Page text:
There are a host of other professional designations that might help you determine whether the professional you’re looking at will be able to provide the advice you’re looking for.
However, you shouldn’t rely simply on certifications. Someone who is a CFP but who spends most of her time tweaking investment portfolios might have little experience drawing up long-term financial and retirement plans, Heath said. To figure out whether someone’s a good fit for you, ask questions.
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How they get paid
Among the key questions you should ask of any money experts is how they get paid, both Heath and Yanchuk Oleksy told Global News.
The vast majority of financial advisers work for financial institutions like banks, credit unions, insurance companies and mutual fund dealers. This arrangement has pluses and minuses for customers, according to Heath. On the plus side, a financial adviser backed by a large financial institution will likely have access to resources like in-house tax accountants and lawyers, who can help with specific issues facing your financial situation. On the other hand, according to Heath, these advisers are generally caught between “competing interests” – yours and their employer’s.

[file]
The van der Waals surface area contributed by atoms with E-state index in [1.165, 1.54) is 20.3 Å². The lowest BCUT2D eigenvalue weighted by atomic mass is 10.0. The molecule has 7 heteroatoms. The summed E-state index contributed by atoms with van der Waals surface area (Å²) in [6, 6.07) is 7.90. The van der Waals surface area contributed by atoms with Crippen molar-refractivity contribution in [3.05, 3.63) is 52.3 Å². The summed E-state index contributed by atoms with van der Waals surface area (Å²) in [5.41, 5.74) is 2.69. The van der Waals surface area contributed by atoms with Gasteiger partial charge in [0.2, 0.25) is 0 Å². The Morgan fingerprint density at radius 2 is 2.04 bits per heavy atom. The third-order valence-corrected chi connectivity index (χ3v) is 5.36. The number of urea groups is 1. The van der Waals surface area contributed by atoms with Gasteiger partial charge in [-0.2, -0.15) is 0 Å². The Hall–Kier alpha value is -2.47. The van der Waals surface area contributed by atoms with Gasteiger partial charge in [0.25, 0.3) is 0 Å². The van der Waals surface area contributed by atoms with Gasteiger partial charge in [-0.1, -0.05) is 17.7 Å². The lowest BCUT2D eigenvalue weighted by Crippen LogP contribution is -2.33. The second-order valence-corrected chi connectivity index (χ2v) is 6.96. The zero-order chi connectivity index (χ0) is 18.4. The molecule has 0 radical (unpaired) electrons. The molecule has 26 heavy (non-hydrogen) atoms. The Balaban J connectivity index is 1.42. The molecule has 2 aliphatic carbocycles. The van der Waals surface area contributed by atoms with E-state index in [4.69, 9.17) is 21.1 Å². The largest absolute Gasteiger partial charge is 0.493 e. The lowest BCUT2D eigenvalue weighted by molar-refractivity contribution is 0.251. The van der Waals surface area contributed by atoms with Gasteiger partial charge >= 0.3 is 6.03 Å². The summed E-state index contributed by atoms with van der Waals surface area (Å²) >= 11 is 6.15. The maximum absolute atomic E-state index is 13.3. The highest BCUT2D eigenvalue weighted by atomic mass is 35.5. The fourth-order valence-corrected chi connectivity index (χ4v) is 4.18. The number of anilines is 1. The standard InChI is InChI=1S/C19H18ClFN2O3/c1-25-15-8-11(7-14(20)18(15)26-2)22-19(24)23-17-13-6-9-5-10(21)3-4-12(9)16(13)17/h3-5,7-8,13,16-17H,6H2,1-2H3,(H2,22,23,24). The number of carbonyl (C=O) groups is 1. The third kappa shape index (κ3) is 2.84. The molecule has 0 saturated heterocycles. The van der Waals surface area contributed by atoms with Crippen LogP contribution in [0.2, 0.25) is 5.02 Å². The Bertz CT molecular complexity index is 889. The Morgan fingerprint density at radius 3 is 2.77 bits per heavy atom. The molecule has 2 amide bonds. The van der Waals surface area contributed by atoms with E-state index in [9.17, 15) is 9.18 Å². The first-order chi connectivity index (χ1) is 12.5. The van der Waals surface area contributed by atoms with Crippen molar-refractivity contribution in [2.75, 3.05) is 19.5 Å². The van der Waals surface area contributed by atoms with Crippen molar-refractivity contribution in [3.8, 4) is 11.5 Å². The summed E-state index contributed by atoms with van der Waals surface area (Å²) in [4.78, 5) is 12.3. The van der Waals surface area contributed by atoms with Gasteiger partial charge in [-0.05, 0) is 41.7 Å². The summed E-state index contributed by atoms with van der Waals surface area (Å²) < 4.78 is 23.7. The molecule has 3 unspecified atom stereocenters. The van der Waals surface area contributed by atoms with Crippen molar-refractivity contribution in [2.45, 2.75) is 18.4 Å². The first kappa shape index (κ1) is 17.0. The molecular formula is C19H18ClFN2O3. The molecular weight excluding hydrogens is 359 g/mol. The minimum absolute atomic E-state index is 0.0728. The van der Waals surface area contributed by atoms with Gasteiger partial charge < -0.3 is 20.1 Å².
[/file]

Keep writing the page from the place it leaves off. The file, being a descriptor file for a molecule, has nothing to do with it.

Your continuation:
Turning to independent professionals doesn’t guarantee unbiased advice either. The term “fee-based financial adviser” has become increasingly popular, Heath said, but some stand-alone advisers are still collecting fees for selling financial products. If you’re leery of that, look for advisers who charge only for their time, something known as “fee for service.”